Port Royal has some breathtaking views. *File photo by Kageaki Smith
Port Royal has some breathtaking views. *File photo by Kageaki Smith

FRIDAY, JAN. 13: We continue this week with an in-depth look at common hole designs such as Redan holes, Cape holes, the Biarritz, and the Punchbowl.

Redan

While the word itself was coined to describe the 15th at North Berwick, Redan has come to mean a specific manner of green complex.

Macdonald described it best: “Take a narrow tableland, tilt it a little from right to left, dig a deep bunker on the front side, approach it diagonally and you have a Redan.”

Raynor and Macdonald generally outfitted their Redans with an exaggerated “kick-back” slope in the approach and front section of the green.

Part of the fun of a Redan is watching the ball kick onto the green and roll.

You can try to fly a ball onto a Redan green, but they are usually quite shallow, framed by penal bunkers front and back.

And because they can have a front-to-rear slope of up to five feet, best of luck playing dart-board golf on a Redan.

The 4th at the National Golf Links of America and the 17th at Mid are wonderful examples of the Redan.

It’s important to remember a couple of things about this MacDonald standard

First, Classic Redans play right to left — but they can also be oriented left to right.

In those cases Tucker’s Points 11th is an example of a reverse Redan adaptations.

 Second, vintage Redans were in the range of 190 yards (a strong par 3 in the early days of golf) and work best as long holes where the greens receive lengthy approaches.

The lower trajectory of such shots means the ball rolls more readily when it hits the ground and therefore responds to the Redan’s kick-back grading that is a key element to these golf holes.

Cape

Often modelled on Macdonald’s 5th Hole at Mid Ocean, the Cape hole is all about risk and reward.

Generally playing around a large lateral hazard of some sort, players bite off what they dare.

The more successful the bite, the bigger the reward.

A variety of Cape types exist: The Big Daddy of Capes — the par-4 5th at Mid Ocean — allows for one of the great bite-off drives in all of golf.

Biarritz

Adapted from the “chasm” hole at the original Willie Dunn course in Biarritz, France, this par 3 was an eye-popper from the start. Raynor wasn’t deterred from repeating this standard despite the fact that, early on, it was referred to as “Macdonald’s Folly.”

Why the nickname? Architects of the day were a tad sceptical of a putting surface fully 80 yards long and bisected by a chasm some five feet deep.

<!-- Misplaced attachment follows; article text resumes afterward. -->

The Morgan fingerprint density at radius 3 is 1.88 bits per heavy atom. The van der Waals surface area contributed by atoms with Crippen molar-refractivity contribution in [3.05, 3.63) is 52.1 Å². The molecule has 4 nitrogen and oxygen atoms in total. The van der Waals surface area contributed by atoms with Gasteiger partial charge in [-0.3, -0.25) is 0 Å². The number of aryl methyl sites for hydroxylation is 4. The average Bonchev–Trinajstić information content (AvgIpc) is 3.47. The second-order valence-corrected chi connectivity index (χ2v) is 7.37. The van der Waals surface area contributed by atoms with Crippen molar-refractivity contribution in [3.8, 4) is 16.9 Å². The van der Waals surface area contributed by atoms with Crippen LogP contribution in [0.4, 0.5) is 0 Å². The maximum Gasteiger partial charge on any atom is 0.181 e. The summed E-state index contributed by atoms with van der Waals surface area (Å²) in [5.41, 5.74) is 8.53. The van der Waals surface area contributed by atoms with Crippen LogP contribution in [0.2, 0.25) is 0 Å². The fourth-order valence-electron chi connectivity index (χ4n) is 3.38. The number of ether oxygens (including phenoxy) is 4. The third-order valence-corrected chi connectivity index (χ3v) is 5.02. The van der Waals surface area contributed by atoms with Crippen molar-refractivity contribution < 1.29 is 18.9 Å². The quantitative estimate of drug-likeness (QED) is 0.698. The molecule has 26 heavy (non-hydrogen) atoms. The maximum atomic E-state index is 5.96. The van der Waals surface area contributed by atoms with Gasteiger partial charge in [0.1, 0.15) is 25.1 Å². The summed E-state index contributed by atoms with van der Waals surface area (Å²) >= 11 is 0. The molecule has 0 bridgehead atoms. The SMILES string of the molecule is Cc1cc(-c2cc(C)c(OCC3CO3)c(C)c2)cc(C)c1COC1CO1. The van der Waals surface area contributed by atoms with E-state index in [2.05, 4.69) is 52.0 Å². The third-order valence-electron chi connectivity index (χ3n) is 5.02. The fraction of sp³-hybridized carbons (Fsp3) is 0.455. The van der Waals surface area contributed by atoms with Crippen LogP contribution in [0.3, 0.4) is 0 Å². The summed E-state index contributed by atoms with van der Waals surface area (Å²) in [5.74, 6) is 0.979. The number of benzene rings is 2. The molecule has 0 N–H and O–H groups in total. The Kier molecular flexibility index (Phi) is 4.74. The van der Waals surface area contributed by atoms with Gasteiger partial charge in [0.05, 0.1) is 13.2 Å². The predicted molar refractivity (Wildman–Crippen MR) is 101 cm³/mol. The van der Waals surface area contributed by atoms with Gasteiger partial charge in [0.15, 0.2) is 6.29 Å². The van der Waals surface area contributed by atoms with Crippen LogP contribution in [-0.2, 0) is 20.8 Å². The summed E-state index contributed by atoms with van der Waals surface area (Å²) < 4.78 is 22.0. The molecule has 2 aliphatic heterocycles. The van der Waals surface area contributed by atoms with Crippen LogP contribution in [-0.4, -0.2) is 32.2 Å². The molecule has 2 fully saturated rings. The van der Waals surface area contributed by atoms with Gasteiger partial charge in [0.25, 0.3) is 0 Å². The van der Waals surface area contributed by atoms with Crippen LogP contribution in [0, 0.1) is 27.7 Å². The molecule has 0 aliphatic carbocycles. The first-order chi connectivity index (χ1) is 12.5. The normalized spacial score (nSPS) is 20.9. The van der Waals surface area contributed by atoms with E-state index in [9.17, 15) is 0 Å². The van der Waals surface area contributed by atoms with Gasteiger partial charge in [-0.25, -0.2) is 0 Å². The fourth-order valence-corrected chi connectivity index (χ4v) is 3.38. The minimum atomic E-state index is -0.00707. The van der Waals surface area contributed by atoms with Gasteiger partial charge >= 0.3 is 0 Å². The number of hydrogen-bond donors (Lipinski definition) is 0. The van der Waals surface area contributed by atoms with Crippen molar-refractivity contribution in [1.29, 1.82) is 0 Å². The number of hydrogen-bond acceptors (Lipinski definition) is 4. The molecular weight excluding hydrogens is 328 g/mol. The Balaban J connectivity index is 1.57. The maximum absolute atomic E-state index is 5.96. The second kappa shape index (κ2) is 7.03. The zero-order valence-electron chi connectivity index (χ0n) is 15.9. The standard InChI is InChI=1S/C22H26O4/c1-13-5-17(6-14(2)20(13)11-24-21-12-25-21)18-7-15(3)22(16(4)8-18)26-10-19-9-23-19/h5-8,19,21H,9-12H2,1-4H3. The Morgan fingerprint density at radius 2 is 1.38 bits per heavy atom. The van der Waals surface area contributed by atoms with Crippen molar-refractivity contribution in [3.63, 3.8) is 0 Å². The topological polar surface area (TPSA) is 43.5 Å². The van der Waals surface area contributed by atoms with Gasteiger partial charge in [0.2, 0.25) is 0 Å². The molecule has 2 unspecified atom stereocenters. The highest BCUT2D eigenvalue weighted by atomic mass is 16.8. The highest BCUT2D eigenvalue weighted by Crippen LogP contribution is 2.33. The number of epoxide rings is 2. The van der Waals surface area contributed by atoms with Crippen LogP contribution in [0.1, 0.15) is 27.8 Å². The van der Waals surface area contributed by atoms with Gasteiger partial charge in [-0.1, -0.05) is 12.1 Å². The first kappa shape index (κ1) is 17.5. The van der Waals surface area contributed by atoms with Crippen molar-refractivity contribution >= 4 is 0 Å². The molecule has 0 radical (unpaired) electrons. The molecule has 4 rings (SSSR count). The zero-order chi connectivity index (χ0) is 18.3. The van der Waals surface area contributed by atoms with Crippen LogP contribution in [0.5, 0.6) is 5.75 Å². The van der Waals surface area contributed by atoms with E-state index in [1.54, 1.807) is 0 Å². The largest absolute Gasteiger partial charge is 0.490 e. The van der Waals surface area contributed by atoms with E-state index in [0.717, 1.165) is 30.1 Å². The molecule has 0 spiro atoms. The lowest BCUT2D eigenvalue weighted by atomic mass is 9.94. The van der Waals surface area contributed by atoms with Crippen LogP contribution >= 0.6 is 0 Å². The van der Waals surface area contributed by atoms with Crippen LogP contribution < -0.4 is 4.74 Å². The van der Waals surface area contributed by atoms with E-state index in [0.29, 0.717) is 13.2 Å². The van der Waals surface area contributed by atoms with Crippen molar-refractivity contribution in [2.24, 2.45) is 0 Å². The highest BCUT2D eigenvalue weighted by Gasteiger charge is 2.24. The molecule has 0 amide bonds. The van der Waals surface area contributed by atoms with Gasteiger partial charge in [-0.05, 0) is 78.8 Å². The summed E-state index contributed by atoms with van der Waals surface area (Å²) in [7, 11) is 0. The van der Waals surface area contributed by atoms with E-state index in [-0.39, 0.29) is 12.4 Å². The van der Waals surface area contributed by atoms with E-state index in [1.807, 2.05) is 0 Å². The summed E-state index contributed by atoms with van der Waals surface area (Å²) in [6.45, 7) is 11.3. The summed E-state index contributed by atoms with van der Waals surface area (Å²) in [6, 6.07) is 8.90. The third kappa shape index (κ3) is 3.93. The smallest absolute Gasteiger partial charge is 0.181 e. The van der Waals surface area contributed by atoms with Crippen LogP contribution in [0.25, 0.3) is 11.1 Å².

Mid Ocean 13th Hole is a wonderful example of this albeit the green is only 50 yards long from its original design.

As with the Redan, the real fun of a Biarritz is watching the ball as it lands on the front portion, starts to roll and disappears into the swale, then reappears (one often hopes) on the back portion.

Biarritz adaptations come in several varieties: The swale and front portion of the green have been grown in as fairway; at Yale and St. Louis, the approach and swale areas are appropriately maintained as putting surface. In most cases, bunkers flank either side of the lengthy green..

Punchbowl

No mystery here: a putting surface shaped like a huge punchbowl — a not uncommon 19th-century design scheme whereby greens were positioned in existing depressions to capture and conserve as much moisture as possible.

Bank’s variations on this theme hinge on the amount of approach or fairway area that’s incorporated into the punchbowl.

The Tucker’s Point variety on No.3 feature punchbowls that are basically green-only, while the National’s punchbowl 16th encompasses a good amount of fairway and approach.

 Be forewarned: The Punchbowl giveth and it taketh away. Hitting one is easy; putting on one can be decidedly difficult. Which is certainly the case at Tucker’s Point.

Eden

Macdonald’s original inspiration for this standard was the 11th at St Andrews: a shallow green with severe back-to-front pitch, fronted by fearsome pot bunkers and framed to the rear by the Eden River.

Tucker’s Point example of the 5th Hole.

Because Banks and Raynor’s work exists today mainly at exclusive, low-profile clubs, it’s not easy to experience the standards and truly appreciate their exquisite variations.

But, for those fortunate enough to familiarize themselves with the classic hole concepts of Macdonald, the rewards are numerous.

Their hearts quicken as they arrive at a course they haven’t played before.

Likely they will wonder, what’s the Redan like here? Or, which is the Punchbowl? And certainly, do you think the Biarritz is all green?

In Bermuda we are very lucky to actually have two wonderful examples of this type of course in Mid Ocean and Tucker’s Point. (Castle Harbour as it was in those days, is Charles Banks last course he built in 1932!)

Repetition, in the right hands, can be a beautiful thing.